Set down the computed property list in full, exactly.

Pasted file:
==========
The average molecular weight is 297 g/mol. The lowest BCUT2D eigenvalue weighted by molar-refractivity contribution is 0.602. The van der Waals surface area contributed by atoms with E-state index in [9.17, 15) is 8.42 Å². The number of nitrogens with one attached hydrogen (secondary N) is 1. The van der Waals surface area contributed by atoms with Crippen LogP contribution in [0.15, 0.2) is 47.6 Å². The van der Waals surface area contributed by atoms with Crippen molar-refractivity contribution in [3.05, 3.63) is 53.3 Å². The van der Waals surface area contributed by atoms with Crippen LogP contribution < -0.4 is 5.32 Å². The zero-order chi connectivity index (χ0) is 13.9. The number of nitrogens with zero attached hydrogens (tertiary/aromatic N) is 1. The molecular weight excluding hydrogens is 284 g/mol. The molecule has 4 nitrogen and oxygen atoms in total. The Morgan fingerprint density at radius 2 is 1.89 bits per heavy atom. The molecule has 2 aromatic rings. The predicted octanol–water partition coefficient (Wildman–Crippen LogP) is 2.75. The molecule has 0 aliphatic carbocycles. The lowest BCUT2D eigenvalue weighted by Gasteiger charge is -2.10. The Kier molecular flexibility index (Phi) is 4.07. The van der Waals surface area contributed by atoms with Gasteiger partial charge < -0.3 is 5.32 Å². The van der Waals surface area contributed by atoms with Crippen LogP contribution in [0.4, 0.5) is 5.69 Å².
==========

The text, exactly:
The average molecular weight is 297 g/mol. The lowest BCUT2D eigenvalue weighted by molar-refractivity contribution is 0.602. The van der Waals surface area contributed by atoms with E-state index in [9.17, 15) is 8.42 Å². The number of nitrogens with one attached hydrogen (secondary N) is 1. The van der Waals surface area contributed by atoms with Crippen LogP contribution in [0.15, 0.2) is 47.6 Å². The van der Waals surface area contributed by atoms with Crippen molar-refractivity contribution in [3.05, 3.63) is 53.3 Å². The van der Waals surface area contributed by atoms with Crippen LogP contribution < -0.4 is 5.32 Å². The zero-order chi connectivity index (χ0) is 13.9. The number of nitrogens with zero attached hydrogens (tertiary/aromatic N) is 1. The molecular weight excluding hydrogens is 284 g/mol. The molecule has 4 nitrogen and oxygen atoms in total. The Morgan fingerprint density at radius 2 is 1.89 bits per heavy atom. The molecule has 2 aromatic rings. The predicted octanol–water partition coefficient (Wildman–Crippen LogP) is 2.75. The molecule has 0 aliphatic carbocycles. The lowest BCUT2D eigenvalue weighted by Gasteiger charge is -2.10. The Kier molecular flexibility index (Phi) is 4.07. The van der Waals surface area contributed by atoms with Gasteiger partial charge < -0.3 is 5.32 Å². The van der Waals surface area contributed by atoms with Crippen LogP contribution in [0.4, 0.5) is 5.69 Å².